Structure & Benefits

Collective investment trusts (CITs) also known as commingled funds, or collective trust funds, are pooled investment vehicles organized as trusts and maintained by a bank or a trust company.

CITs have been around for over 89 years, with the launch of the first CITs in 1927. In 2000, with the advent of improved technology, trading and availability CITs began gaining popularity as vehicles for retirement savings. CITs are used only in IRS qualified defined contribution plans or defined benefit plans.

CITs are similar to mutual funds in the following ways:
  • Both are pooled investment vehicles, allowing easier access for multiple investors to invest in a single investment strategy based on economies of scale
  • The majority are daily priced and traded, utilizing standardized industry automation, offering investors flexibility for managing and rebalancing their accounts
  • The majority provide frequent performance reporting, giving plan sponsors and consultants access to detailed and timely information


Although CITs are generally exempt from registration with the Securities and Exchange Commission (SEC), they are closely regulated under federal banking laws by the Office of the Comptroller of the Currency (OCC) or state banking regulations depending whether the trusts are maintained by a national or state bank. Additionally, CITs are subject to Employee Retirement Income Security Act (ERISA) and the U.S. Department of Labor (DOL) regulations. CITs must comply with Internal Revenue Service rules in order to maintain their tax exempt status.

As an ERISA fiduciary, Charles Schwab Trust Bank is required to make CIT investment decisions solely in the interest of participating plans and must follow the fiduciary requirements of ERISA when applicable. This additional level of fiduciary review for CIT investments gives plan participants a layer of oversight that is not required with mutual fund investments.

Investing in CITs Offers Several Benefits

Low Cost

CITs are generally offered to retirement plans at a lower cost than a mutual fund using a similar strategy, primarily due to differences in their regulatory environments. This cost savings directly affects the investor by giving them the ability to save more for retirement.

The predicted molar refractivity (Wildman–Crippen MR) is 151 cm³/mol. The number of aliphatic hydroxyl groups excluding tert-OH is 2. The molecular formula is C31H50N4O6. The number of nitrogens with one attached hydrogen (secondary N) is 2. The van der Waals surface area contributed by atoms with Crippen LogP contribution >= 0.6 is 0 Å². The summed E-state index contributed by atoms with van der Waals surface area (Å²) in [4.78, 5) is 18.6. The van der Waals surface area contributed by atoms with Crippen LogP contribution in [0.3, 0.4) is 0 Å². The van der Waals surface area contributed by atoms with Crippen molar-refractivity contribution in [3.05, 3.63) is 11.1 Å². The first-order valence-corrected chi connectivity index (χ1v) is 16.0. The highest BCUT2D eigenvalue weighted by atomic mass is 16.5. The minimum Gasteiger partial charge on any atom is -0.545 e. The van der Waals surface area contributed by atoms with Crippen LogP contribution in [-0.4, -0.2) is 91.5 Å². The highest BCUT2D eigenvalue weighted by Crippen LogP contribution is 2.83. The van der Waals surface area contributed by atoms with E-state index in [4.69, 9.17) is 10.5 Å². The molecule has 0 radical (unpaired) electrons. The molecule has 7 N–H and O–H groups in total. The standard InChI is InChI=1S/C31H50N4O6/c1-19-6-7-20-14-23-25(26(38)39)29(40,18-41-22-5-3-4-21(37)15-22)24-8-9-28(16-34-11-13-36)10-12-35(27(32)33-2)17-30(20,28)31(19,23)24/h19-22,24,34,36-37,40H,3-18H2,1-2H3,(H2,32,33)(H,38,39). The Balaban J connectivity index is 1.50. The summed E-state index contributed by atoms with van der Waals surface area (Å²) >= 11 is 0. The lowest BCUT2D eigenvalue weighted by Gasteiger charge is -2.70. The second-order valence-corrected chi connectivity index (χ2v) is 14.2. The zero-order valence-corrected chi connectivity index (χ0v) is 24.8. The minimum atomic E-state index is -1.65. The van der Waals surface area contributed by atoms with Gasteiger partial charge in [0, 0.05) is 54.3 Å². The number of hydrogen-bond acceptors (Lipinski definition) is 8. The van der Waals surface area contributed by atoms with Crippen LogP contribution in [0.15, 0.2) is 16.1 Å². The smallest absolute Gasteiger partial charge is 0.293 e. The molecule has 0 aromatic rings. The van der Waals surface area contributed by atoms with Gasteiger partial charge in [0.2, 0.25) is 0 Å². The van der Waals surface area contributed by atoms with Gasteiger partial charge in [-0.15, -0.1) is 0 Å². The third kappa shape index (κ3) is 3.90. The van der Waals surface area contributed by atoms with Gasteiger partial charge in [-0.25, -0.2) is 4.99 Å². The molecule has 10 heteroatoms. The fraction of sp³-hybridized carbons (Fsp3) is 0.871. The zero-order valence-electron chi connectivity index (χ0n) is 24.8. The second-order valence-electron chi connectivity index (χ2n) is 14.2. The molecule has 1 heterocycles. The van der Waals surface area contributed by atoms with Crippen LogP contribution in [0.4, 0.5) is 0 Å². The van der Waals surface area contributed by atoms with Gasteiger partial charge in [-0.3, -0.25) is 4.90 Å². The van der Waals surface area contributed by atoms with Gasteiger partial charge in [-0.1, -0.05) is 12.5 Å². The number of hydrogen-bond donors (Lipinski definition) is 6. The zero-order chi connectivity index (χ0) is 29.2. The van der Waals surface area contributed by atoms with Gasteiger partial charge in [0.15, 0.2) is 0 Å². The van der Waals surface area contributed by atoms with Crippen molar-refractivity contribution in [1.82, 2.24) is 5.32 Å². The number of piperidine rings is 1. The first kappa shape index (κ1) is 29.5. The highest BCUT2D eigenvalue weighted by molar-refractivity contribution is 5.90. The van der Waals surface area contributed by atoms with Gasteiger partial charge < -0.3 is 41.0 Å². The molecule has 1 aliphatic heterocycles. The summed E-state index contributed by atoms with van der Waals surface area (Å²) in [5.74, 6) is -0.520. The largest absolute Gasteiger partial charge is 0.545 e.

The bank sponsoring and maintaining the CIT generally has flexibility managing investments in its CITs. This can potentially result in a product that may be able to respond more quickly to client needs and the strategic objectives of the CITs. For example, for some underlying investments the Charles Schwab Trust Bank CITs use separate account portfolios. In these cases, the Bank works with the sub-advisors to formulate guidelines and customize the accounts to fit the investment goals of the overall CIT.

Institutional Client Base

CITs can only be accessed by eligible qualified retirement plans and are not available to individual retail investors. This can lead to a more stable and predictable cash flow environment, which allows the fund to be managed more efficiently. For instance, the manager may be able to maintain a lower cash allocation and put more assets to work in the markets. Also, better cash flow visibility may reduce the risk associated with unexpectedly having to buy or sell underlying securities or other assets.

Who Can Invest in CITs?

CITs are only available to eligible retirement plans and their participants. This includes, but may not be limited to, the following qualified defined contribution (DC) and defined benefit (DB) plans generally:

  • 401(k) Plans (except for certain Keogh plans)
  • Governmental 457(b) Plans
  • Profit Sharing Plans
  • Stock Bonus Plans
  • Thrift Plans
  • Money Purchase Plans
  • Target Benefit Plans
  • Taft-Hartley Plans
  • Pension Plans
  • Cash Balance Plans
  • Master Trusts
  • Insurance Company Separate Accounts limited to investment by the above plans
CITs can typically invest in other CITs. See the applicable declaration of trust to determine if a plan is eligible to invest in a CIT.